Thursday, May 17, 2018

What Not to Put on a Resume


The following 8 items are not my original ideas. Unfortunately, I do not have the source of the document to give proper credit to the author (s). I get anywhere from 25 to 50 resumes per week and 99% of them follow the format of what not to put on a resume. Resumes are loaded with duties and responsibilities without mention of accomplishments and/or results.
1. “Salary negotiable” Companies know that. If you’re wasting a precious line of your resume on this term, it looks as though you’ve run out of things to talk about. If your salary is not negotiable, that would be somewhat unusual. Don’t put that on your resume either.
2. “References available by request” See the preceding comment about unnecessary terms.
3. “Responsible for ______” Reading this term, the recruiter can almost picture an uninspired employee mechanically fulfilling his or her job requirements. Having been responsible for something isn’t something you did. It is something that happened to you. Use phrases like managed or led or other decisive action words.
4. “Experience working in ______” Experience is something that happens to you -- not something you achieve. Describe your background in terms of achievements, accomplishments or results. Those are the things that will sell your candidacy.
5. “Detail-oriented” Don’t you have something unique to tell the hiring manager? Plus, putting this on your resume will make that accidental typo in your cover letter or resume all the more comical.
6. “Hardworking” Anyone can call himself a hard worker. It’s a lot more convincing if you describe situations in concrete detail in which your hard work benefited an employer. This is a good place to describe results.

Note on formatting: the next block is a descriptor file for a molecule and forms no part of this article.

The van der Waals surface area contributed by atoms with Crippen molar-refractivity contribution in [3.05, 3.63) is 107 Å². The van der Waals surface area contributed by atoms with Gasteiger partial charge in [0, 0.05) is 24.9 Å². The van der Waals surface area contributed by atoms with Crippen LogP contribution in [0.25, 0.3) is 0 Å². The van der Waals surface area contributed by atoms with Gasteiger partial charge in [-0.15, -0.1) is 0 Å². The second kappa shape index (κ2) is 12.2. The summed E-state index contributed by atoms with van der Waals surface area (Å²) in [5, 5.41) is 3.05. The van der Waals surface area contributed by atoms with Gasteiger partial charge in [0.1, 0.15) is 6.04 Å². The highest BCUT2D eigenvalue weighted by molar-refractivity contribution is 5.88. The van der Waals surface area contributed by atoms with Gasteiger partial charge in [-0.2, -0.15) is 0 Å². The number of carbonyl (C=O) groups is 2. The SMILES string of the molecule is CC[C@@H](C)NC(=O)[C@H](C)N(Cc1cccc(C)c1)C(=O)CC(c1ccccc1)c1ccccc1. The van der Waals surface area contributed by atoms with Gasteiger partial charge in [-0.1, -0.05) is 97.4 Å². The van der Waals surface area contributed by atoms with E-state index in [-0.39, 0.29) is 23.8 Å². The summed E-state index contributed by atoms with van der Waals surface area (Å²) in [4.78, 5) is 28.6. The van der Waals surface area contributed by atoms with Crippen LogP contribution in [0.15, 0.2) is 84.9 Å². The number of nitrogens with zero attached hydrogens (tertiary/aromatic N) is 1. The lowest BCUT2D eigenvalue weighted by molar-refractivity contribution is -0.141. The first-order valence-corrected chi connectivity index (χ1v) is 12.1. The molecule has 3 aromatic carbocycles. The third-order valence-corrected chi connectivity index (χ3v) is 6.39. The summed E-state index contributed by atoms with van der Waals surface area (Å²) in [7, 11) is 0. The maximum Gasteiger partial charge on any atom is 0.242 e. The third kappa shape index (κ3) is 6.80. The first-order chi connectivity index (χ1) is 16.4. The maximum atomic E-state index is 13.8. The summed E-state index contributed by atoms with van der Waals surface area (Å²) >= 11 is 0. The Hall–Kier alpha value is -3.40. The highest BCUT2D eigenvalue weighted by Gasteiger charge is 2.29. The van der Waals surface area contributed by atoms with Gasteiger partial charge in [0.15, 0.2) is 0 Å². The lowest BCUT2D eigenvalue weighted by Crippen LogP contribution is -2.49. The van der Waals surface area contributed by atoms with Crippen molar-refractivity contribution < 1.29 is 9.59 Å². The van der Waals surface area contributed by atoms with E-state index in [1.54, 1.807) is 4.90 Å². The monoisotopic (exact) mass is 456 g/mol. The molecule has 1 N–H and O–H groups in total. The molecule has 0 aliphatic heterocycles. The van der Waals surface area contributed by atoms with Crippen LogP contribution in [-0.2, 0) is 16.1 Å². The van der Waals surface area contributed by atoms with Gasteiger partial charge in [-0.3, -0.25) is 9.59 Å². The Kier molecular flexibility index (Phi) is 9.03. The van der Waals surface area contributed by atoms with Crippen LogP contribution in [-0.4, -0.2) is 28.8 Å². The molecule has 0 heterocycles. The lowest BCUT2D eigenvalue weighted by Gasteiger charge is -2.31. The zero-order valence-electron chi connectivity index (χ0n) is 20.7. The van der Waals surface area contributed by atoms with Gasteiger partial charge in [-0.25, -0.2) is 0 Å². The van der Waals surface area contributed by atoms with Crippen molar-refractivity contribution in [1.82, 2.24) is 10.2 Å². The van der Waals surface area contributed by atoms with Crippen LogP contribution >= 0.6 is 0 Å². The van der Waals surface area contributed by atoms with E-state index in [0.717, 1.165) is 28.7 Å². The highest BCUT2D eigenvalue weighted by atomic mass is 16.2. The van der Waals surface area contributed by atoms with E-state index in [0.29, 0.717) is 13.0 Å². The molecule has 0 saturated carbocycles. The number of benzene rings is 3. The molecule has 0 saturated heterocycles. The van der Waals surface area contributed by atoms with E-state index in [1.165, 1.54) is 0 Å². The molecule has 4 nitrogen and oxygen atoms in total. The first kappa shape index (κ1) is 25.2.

7. “Team player” There are very few jobs that don’t involve working with someone else. If you have relevant success stories about collaboration, put them on your resume. Talk about the kinds of teams you worked on, and how you succeeded. Another opportunity to describe results.
8. “Objective” A resume objective is usually better replaced by a career summary describing your background, achievements and what you have to offer an employer. An exception might be if you haven’t applied for a specific job and don’t have a lot of experience that speaks to the position you’d like to achieve.
Please feel free to visit www.rpssearchgroup.com and go to the candidate section where you can get a complimentary resume evaluation.

Tuesday, May 15, 2018

Taking action may seem risky, but doing nothing is a bigger risk
-John Miller


The above quote from the book QBQ written by John Miller goes back to my thoughts on mistakes.  Many managers do not like mistakes from subordinates as the mistakes might relfect negatively upon the manager.  As  a leader in the corporate world and in the non profit world I always felt that mistakes of commission were tools for leaning while mistakes of ommission meant that nothing had been done and therefore no leaning took place.

It is far better to make a mistake doing something than to make the mistake of doing nothing.

Monday, May 14, 2018